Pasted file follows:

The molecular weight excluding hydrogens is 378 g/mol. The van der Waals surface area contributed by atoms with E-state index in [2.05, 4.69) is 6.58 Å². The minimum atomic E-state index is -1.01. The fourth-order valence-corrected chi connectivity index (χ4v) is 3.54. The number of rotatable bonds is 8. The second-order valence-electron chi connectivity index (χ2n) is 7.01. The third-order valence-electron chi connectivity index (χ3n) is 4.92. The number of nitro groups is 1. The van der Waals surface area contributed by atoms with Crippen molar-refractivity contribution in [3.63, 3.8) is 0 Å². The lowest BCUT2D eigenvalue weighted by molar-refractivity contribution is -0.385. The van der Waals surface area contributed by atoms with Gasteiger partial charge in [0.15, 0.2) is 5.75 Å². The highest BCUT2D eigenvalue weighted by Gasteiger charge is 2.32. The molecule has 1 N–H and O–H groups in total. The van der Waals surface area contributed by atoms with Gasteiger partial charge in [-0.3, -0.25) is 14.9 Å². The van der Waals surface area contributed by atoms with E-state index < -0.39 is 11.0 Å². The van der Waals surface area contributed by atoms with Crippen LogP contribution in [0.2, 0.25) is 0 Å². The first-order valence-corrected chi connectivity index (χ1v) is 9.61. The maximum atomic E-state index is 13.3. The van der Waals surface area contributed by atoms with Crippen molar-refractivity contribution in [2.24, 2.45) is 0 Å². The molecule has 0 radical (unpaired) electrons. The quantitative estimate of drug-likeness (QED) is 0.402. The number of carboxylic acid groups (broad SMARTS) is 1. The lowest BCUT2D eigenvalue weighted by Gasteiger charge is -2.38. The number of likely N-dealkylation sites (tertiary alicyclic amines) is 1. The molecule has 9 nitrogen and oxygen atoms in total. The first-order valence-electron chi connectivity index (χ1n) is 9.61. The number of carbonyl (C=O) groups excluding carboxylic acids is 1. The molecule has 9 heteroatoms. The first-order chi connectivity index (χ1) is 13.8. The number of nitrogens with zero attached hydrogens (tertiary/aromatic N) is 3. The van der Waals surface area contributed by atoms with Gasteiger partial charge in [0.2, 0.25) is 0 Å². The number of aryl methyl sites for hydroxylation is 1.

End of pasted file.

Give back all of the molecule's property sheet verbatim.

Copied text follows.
The molecular weight excluding hydrogens is 378 g/mol. The van der Waals surface area contributed by atoms with E-state index in [2.05, 4.69) is 6.58 Å². The minimum atomic E-state index is -1.01. The fourth-order valence-corrected chi connectivity index (χ4v) is 3.54. The number of rotatable bonds is 8. The second-order valence-electron chi connectivity index (χ2n) is 7.01. The third-order valence-electron chi connectivity index (χ3n) is 4.92. The number of nitro groups is 1. The van der Waals surface area contributed by atoms with Crippen molar-refractivity contribution in [3.63, 3.8) is 0 Å². The lowest BCUT2D eigenvalue weighted by molar-refractivity contribution is -0.385. The van der Waals surface area contributed by atoms with Gasteiger partial charge in [0.15, 0.2) is 5.75 Å². The highest BCUT2D eigenvalue weighted by Gasteiger charge is 2.32. The molecule has 1 N–H and O–H groups in total. The van der Waals surface area contributed by atoms with Gasteiger partial charge in [-0.3, -0.25) is 14.9 Å². The van der Waals surface area contributed by atoms with E-state index < -0.39 is 11.0 Å². The van der Waals surface area contributed by atoms with Crippen LogP contribution in [0.2, 0.25) is 0 Å². The first-order valence-corrected chi connectivity index (χ1v) is 9.61. The maximum atomic E-state index is 13.3. The van der Waals surface area contributed by atoms with Crippen molar-refractivity contribution in [2.24, 2.45) is 0 Å². The molecule has 0 radical (unpaired) electrons. The quantitative estimate of drug-likeness (QED) is 0.402. The number of carboxylic acid groups (broad SMARTS) is 1. The lowest BCUT2D eigenvalue weighted by Gasteiger charge is -2.38. The number of likely N-dealkylation sites (tertiary alicyclic amines) is 1. The molecule has 9 nitrogen and oxygen atoms in total. The first-order valence-electron chi connectivity index (χ1n) is 9.61. The number of carbonyl (C=O) groups excluding carboxylic acids is 1. The molecule has 9 heteroatoms. The first-order chi connectivity index (χ1) is 13.8. The number of nitrogens with zero attached hydrogens (tertiary/aromatic N) is 3. The van der Waals surface area contributed by atoms with Gasteiger partial charge in [0.2, 0.25) is 0 Å². The number of aryl methyl sites for hydroxylation is 1.